Kids are exposed to so much creativity in college — there may never be a better time to bootstrap that idea that’s been rattling around in his head since freshman year. 

Or a part-time job is a good start, too!

What is an Internship? And How to Get One

What is an Internship? And How to Get One

Are you a college student who’s ready to be able to answer the question, “What is an internship?” with a personalized answer?

You want to be able to say, “So, this one summer, I dissected mice in a lab,” or “I spent all summer editing for a website…” or “I engineered farm equipment last semester…” or whatever your interests may be!

Did you know that grit is often more important to success than IQ? In other words, no matter how many tries it takes you to be able to answer the question, “What is an internship?” with firsthand experience, keep persevering. It’ll help you later on.

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What is an internship? 

An internship is work experience offered by an employer to give you exposure to a particular industry related to your field of study. Internships can be as short (a week!) or long (12 months or more!).

What an internship can do for you 

You probably don’t have gobs of experience in your chosen field and this is the only way to get it. (Unless, of course, you have another connection — maybe your mom’s an accountant with her own practice and you’re majoring in accounting.)

Here are five ways an internship can do a lot for you.

1. You’ll understand the roles in a particular job or your chosen field.

Internships are a way to see and experience the different roles that people play so you know exactly what it’s like to work in that industry.

You also understand how teamwork happens. You’ll be able to ask a lot of questions, too! You might learn about:

  • How people work together on projects
  • The roles people play in a work setting
  • The way a job day-to-day activities function
  • Characteristics it takes for people to be successful in a particular career

2. You can put a lot of skills into practice.

You’re not officially “on the job,” so you have a lot of freedom to try new things when you’re an intern. Internships are a time to maybe make a tiny mistake or two. Your supervisor knows you won’t be perfect. Still, your supervisor probably expect you to learn something from it and get better on other tasks before the end of your internship. Once you’ve landed a real job, you’ll have learned a lot about what to do (and what not to do) and can take that knowledge with you.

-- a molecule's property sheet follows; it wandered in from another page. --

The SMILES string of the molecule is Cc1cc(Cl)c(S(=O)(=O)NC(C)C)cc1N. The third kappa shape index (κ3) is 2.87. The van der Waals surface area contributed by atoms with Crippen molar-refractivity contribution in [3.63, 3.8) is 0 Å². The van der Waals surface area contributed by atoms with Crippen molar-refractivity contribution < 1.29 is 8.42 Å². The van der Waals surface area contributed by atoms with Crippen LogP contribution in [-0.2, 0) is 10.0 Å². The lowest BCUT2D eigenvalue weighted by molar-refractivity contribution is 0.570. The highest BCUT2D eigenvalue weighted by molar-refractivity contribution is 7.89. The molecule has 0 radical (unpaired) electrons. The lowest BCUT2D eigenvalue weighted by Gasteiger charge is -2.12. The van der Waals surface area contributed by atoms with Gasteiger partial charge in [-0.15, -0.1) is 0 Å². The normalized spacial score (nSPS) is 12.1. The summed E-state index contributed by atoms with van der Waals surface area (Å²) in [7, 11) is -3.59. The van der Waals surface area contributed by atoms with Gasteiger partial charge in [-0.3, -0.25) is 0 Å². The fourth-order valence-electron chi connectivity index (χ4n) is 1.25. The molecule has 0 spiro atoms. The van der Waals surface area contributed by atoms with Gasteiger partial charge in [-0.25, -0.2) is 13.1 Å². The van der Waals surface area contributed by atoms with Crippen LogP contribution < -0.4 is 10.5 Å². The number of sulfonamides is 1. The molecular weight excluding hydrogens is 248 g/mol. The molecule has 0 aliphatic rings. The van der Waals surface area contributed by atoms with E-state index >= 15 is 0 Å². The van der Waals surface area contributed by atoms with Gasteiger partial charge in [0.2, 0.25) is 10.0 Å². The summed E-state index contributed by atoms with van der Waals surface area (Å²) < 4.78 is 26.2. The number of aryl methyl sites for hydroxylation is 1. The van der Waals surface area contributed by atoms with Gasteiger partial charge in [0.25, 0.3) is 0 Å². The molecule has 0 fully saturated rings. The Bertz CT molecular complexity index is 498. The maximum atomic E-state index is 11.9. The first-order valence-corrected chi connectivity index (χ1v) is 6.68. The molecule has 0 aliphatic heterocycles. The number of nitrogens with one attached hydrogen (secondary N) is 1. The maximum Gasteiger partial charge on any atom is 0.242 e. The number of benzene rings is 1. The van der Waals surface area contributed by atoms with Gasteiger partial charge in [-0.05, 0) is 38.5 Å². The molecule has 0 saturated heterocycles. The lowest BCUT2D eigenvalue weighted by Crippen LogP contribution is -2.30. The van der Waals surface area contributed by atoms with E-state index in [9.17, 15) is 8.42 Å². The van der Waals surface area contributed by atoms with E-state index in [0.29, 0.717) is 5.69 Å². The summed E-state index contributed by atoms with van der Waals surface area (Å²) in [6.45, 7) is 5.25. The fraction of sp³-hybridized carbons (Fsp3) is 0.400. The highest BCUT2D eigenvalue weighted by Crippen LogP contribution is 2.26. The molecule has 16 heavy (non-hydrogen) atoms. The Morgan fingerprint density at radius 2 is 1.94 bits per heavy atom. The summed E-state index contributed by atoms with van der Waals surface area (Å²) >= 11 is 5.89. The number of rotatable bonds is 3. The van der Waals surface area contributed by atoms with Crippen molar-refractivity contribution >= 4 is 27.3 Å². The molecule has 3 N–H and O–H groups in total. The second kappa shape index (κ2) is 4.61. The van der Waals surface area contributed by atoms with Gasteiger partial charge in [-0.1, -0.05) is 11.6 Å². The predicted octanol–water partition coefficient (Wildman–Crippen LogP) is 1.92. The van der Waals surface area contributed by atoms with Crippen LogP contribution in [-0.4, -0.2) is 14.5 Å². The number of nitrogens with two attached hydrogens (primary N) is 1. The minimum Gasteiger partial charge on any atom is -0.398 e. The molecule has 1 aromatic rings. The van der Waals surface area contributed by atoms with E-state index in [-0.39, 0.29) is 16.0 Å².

3. That confidence thing!

Whether you give a presentation or need to get over your fear of speaking up during meetings, an internship will build your confidence. Be confident, but remember that successfully completing an internship doesn’t make you king of the world. Nobody likes an arrogant colleague or fellow student.

You’ll also feel more confident communicating with different individuals. You might even feel a rush of confidence if you’re ever given the opportunity to interact with a CEO or other VIP.

6. You’ll get exposure to different industries.

The company you intern for might offer exposure to a few different fields, like sales and marketing. You might be able to find out if you can get a feel for both. This is a great option if you’re totally not sure which career path you want to take. It can also help you stick a few more skills on your resume.

5. It can help you get a job.

This one is a no-brainer. Obviously, the point of an internship is to get experience so you can prove to a hiring manager that you have what it takes to do the job someday.

You’ll develop all sorts of working relationships when you have an internship. These people will write your letters of recommendation someday. That’s why you need to be as professional as possible with everyone you work with during an internship.

Oh, and one more thing — a paid internship can help you make money in college. You may even be able to save money in college if you’re really motivated.

How to get an internship 

There are lots of ways to get an internship, and one of the easiest is to have a connection with someone ahead of time. For example, maybe your uncle’s a financial advisor and he lets you work in his firm for the summer. Or maybe you get an internship through someone who graduated from the college you attend. Alumni are great connections. They usually always want to help young people from their alma mater.